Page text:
Gait assessment – what’s it all about?

As some of you will know from my recent YouTube video I took a run on the road for the first time a few weeks back. It was both empowering and terrifying all at the same time but the one thing it most definitely was was painful. I couldn’t believe the amount of pain I felt in my ankles, knees and hips from running on the road instead of the heathland – took me several days to recover and more than a few tears.

I’d already been to the GP before I started couch to 5k so I knew it wouldn’t be a physical reason causing this level of discomfort and it was suggested I looked at my running shoes instead.

I only started running a couple of months ago and like most people I didn’t want to pile lots of money into something I wasn’t sure I was going to continue with so I picked up a pair of Asics Patriots as my starter shoes. They were just £45 which made them really reasonable for a beginner and so far I’ve covered over 100km in them without any issues – until I ran on a road!

So this morning with great trepidation I conquered another first and set foot in a running shop. I was worried they’d laugh at me on sight and immediately identify me as someone that didn’t belong but they were the exact opposite – they were encouraging and polite and put up with all my daft questions without a single roll of the eyes.

I chose to go to Runners Need in Port Solent as I knew they offered gait assessment and also offered a wide range of shoes for a variety of budgets.  I took my lovely friend Emma with me for moral support – Emma is doing the Great South Run in a few weeks and wanted to make sure she was in the best shoes for the job. We took her little baby with us so while she was getting checked over I was on baby duty and got to enjoy cuddles while Emma did her bit on the treadmill. Something I should add to this review was how helpful the staff were with the pushchair, how they didn’t even blink and were nothing but helpful to having a tiny human in store. Those of you who have transported children into shops not meant for children will appreciate how rarely this happens.

I had no idea what to expect or what I’d need to do and I know many other people feel the same so the purpose of this blog is to let you know what happens, why you should go and how it’s nothing to be worried about.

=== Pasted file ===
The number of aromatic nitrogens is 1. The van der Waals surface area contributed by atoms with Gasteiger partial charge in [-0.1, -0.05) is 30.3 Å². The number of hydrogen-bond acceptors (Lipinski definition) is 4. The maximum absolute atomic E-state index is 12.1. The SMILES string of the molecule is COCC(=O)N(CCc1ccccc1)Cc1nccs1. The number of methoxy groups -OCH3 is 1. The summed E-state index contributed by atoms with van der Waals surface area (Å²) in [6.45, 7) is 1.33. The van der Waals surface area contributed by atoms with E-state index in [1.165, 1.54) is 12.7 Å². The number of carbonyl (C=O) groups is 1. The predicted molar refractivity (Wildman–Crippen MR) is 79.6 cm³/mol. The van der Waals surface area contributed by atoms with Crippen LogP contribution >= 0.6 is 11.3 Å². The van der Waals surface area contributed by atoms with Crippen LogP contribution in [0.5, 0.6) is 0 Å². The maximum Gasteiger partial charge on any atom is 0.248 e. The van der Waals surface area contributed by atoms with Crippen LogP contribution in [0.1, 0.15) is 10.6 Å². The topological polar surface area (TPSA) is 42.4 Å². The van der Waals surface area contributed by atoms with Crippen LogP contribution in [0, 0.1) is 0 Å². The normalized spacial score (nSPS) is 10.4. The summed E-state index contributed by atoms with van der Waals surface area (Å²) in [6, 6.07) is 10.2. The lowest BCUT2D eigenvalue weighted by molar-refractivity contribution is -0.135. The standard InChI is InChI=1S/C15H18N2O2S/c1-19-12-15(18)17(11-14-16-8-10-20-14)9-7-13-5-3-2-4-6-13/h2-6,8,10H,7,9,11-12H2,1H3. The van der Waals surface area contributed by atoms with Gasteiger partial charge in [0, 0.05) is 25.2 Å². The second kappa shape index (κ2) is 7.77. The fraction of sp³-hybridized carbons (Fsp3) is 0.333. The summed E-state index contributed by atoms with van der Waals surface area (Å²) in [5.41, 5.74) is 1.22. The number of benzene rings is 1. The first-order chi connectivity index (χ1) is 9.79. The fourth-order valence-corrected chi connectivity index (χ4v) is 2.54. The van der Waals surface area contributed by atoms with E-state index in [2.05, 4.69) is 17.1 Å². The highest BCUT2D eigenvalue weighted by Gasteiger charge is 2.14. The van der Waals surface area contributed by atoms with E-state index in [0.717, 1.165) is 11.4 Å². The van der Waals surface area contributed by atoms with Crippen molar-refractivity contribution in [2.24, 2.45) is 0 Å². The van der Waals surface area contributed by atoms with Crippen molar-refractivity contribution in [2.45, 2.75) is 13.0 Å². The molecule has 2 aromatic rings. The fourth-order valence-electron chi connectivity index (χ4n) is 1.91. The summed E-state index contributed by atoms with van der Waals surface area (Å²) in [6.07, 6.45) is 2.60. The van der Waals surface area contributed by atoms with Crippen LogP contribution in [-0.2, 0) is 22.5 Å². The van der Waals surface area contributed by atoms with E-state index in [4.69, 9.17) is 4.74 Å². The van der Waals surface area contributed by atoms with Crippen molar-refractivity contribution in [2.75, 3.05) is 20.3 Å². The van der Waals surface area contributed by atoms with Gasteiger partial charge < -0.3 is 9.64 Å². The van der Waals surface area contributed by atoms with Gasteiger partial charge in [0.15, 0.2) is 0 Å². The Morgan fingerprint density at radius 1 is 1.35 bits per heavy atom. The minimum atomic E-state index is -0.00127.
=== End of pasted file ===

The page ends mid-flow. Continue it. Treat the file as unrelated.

What is Gait Assessment?

Put simply Gait Assessment is when you run on a treadmill and someone analyses your foot strike and your running position. In reality though it’s much more revealing than that as you’ll also find out about your foot position, your foot arches and your foot size. The foot size might be a surprise too – after all when was the last time you had your foot measured!

What do I need to bring?

The lovely Steve at Runners Need in Port Solent said to get your gait assessed you need to bring some shoes to run in. It doesn’t matter if they are your normal trainers, your current running shoes or running shoes you’ve covered hundreds of miles in and are falling apart – a lot can be told about your feet just from looking at the soles of the shoes alone. You’ll need something comfortable to run in for between 60 and 90 seconds on the treadmill – no skinny jeans!

How long will it take?

It took around 30-40 minutes for my assessment but I’m sure it could take much longer if you had enough time to try on shoes and redo your gait test in the new shoes. I told Steve that I had to be gone by a certain time (the school run waits for no one!) and he worked hard to accommodate us in the time we had. The actual running on the treadmill is only for 60 to 90 seconds at a time so you don’t need to be a runner of enormous ability to have your gait assessed.